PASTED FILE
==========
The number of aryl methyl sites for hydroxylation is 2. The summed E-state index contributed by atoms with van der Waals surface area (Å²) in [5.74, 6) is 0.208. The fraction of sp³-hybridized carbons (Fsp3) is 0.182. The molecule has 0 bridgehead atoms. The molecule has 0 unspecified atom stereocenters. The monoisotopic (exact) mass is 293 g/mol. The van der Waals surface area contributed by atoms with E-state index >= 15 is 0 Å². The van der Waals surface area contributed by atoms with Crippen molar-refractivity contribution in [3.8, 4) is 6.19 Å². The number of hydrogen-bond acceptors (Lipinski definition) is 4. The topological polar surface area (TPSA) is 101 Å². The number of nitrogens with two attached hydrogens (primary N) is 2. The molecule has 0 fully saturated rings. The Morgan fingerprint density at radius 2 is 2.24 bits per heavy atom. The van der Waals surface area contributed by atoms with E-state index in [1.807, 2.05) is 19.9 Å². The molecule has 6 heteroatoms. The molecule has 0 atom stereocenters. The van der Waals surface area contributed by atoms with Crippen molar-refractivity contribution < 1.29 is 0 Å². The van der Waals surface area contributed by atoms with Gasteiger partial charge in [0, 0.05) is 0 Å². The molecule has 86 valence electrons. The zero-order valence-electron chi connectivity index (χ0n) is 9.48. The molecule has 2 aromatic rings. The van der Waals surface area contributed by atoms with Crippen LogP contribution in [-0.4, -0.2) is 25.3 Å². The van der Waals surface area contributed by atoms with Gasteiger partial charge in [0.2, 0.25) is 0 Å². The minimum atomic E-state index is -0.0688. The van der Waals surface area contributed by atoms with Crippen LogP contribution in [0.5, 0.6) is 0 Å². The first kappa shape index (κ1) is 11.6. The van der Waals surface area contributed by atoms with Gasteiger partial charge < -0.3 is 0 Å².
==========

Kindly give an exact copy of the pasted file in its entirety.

The number of aryl methyl sites for hydroxylation is 2. The summed E-state index contributed by atoms with van der Waals surface area (Å²) in [5.74, 6) is 0.208. The fraction of sp³-hybridized carbons (Fsp3) is 0.182. The molecule has 0 bridgehead atoms. The molecule has 0 unspecified atom stereocenters. The monoisotopic (exact) mass is 293 g/mol. The van der Waals surface area contributed by atoms with E-state index >= 15 is 0 Å². The van der Waals surface area contributed by atoms with Crippen molar-refractivity contribution in [3.8, 4) is 6.19 Å². The number of hydrogen-bond acceptors (Lipinski definition) is 4. The topological polar surface area (TPSA) is 101 Å². The number of nitrogens with two attached hydrogens (primary N) is 2. The molecule has 0 fully saturated rings. The Morgan fingerprint density at radius 2 is 2.24 bits per heavy atom. The van der Waals surface area contributed by atoms with E-state index in [1.807, 2.05) is 19.9 Å². The molecule has 6 heteroatoms. The molecule has 0 atom stereocenters. The van der Waals surface area contributed by atoms with Crippen molar-refractivity contribution < 1.29 is 0 Å². The van der Waals surface area contributed by atoms with Gasteiger partial charge in [0, 0.05) is 0 Å². The molecule has 86 valence electrons. The zero-order valence-electron chi connectivity index (χ0n) is 9.48. The molecule has 2 aromatic rings. The van der Waals surface area contributed by atoms with Crippen LogP contribution in [-0.4, -0.2) is 25.3 Å². The van der Waals surface area contributed by atoms with Gasteiger partial charge in [0.2, 0.25) is 0 Å². The minimum atomic E-state index is -0.0688. The van der Waals surface area contributed by atoms with Crippen LogP contribution in [0.5, 0.6) is 0 Å². The first kappa shape index (κ1) is 11.6. The van der Waals surface area contributed by atoms with Gasteiger partial charge < -0.3 is 0 Å².